Rating: 4.5 stars
Buy Link:
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Length: Novel


Fletcher’s in the midst of another crisis. This time it isn’t a cursed book, an evil enchanter, or a murderous vampire. No, this time it’s even worse. It’s his boyfriend’s parents. Despite the fact that Rowan Harbor is under attack by some nefarious power, life still goes on. Food is cooked, yarn is knit, naps are taken, and Connor, Fletcher’s boyfriend, has invited his mom and stepdad to come meet Fletcher.

Connor’s father, when he lived, was a bounty hunter who murdered supernatural creatures like Fletcher’s mother. Connor had been brought to Rowan Harbor by some of his father’s so-called friends in order to kill Fletcher, Devon, Jesse, and whoever else they could. Fortunately, Connor soon realized who his true friends were and helped save Rowan Harbor, gaining the gift — or curse — of witch powers in the process. Now he, like Fletcher and everyone else, will have to play at being a normal human for his all-too-human parents as they come for their visit.

Connor’s parents aren’t the only new arrivals to the town, though. While Fletcher is on his patrol in fox form, he comes across young boy and his mother, a little worse for wear, who are having car trouble. Fletcher can’t help but be drawn to Noah, who seems to somehow know that Fletcher is human beneath his fur, and is only a little surprised when Stephanie turns out to know Devon. She was his friend when she worked for his own mother and step father until Devon’s step father, Burt, took an interest in her, leading to their divorce, her marriage, and Noah.

It turns out Stephanie’s been the one sending them the letters, warning them of the attacks coming against the town. Somehow Burt has discovered their betrayal and now Stephanie and Noah need help, as Burt will have no hesitation killing his own son. Noah, like Devon, Fletcher, and so many others in Rowan Harbor, isn’t human. He’s a siren, and a seer, and it’s his visions that warn the Council that danger is coming, and it’s coming fast. Their hidden enemy is no longer hidden and this time Rowan Harbor itself, is the target. This time the Council of Rowan Harbor may not be able to find the answer in time. This time they will lose one of their own.

This is the sixth book in the Rowan Harbor Cycle series and is the ending of the second “chapter” of Rowan Harbor’s struggle. In the first three books, the evil was more disorganized and required the younger citizens of Rowan Harbor to step up and take their places on the Council. The next three books show us how Devon, Jesse, and Fletcher are maturing, learning to use their powers and becoming the leaders they were meant to be.

Fletcher has always viewed himself as being weaker than others. Traumatized by having to witness the murder of his mother, Fletcher has always been protected by his father who, equally devastated and damaged by the loss of his wife, also had the burden to protect his son. Now that Fletcher has been forced to step up and learned the truth of his powers, he’s also having to put some of his childishness behind him. He can no longer just coast and let other people take the burden, he has to start shouldering his own weight and, because he’s Fletcher, a little more, besides. For all that the can turn into a fox, Fletcher isn’t a werefox; he’s a shape shifter and, like his mother, can take more than one form. Oak, due to Fletcher’s fae magic and Rowan Harbor’s need, has made him an offer: Fletcher can learn to bond with the forest itself … but at a price. Once bonded, once able to feel and shape and use the magic of the woods, Fletcher will never be able to leave.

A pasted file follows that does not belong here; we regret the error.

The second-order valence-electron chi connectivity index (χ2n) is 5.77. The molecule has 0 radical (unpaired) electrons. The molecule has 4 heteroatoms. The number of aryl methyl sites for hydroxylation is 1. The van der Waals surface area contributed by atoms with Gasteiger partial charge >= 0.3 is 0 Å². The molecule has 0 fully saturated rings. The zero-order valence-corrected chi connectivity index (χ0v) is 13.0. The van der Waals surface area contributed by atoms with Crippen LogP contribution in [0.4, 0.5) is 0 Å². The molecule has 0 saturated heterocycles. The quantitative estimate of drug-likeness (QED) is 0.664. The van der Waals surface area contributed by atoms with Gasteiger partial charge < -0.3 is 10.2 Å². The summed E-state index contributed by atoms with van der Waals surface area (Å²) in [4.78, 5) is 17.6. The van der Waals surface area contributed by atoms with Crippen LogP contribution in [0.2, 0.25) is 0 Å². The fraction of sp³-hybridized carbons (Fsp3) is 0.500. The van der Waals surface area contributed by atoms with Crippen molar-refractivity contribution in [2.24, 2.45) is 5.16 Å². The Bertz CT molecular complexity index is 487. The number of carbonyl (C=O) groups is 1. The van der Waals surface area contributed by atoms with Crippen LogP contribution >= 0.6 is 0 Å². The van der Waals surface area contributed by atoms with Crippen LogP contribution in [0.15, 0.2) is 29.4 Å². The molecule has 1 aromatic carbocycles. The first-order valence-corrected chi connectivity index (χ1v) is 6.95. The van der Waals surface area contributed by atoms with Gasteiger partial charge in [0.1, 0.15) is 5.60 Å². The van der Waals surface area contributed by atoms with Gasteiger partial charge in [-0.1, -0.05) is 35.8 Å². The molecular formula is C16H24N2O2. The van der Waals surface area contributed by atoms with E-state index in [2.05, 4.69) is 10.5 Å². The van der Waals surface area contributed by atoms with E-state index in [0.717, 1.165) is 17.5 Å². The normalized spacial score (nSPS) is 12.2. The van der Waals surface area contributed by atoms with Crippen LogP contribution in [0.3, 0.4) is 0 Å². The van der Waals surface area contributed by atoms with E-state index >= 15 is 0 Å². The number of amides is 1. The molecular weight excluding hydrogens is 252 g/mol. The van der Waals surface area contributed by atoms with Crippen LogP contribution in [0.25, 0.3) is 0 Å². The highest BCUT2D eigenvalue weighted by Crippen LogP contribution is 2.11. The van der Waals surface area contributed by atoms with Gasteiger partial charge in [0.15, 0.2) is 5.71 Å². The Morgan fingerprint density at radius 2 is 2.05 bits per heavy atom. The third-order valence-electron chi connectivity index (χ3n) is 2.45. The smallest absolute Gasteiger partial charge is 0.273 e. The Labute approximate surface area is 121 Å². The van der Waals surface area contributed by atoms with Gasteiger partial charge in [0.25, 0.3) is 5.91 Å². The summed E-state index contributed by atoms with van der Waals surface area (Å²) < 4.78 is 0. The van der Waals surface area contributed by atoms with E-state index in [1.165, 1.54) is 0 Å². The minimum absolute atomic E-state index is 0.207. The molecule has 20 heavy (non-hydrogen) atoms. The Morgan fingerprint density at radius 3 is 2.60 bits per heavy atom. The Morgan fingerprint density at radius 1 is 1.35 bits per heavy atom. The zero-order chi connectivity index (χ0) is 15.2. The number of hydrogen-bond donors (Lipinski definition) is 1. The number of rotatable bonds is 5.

Then there’s Connor. Fletcher can’t lose him, he loves him. But he can’t give up on Rowan Harbor when it needs him the most. He also has to deal with Connor’s parents. Garry, Connor’s step father, is friendly enough but Margie, Connor’s mother, can barely look him in the eye. Connor’s birth father was, like Fletcher, a big man. But, unlike Fletcher, he wasn’t an easy going one. The way Margie watches he and Connor together is enough to make him nervous, even though Connor makes it clear, again and again, how much he loves Fletcher.

Connor may not be a native to Rowan Harbor, or even a native supernatural, but he has a gift when it comes to knowing what Fletcher needs. As much as he loves his parents — and he does — he’s quick enough to come to Fletcher’s side when the council needs him. Connor is good for Fletcher, keeping him from falling back into the old habits of deferring to others or doubting himself. This book, shows how far Fletcher has come from the first time he met Connor, and the trust he and Connor have in each other when it counts.

Fletcher and Connor are a cute couple, and I enjoy watching the characters grow both together and individually. We see less of the others on the Council, in this book, as much of the story takes place between the attack on Rowan Harbor and the efforts to defend it, and the careful dance between Fletcher, Connor, and Connor’s parents.  I think this was a good ending to the second trilogy, giving us a bit of a breather and a happily for now until the next three books and the next villain. I’m curious as to what’s going to happen with Oak, now that Fletcher is able to bond with and perhaps speak for the forest around Rowan Harbor. I can’t wait for the next book in this series!

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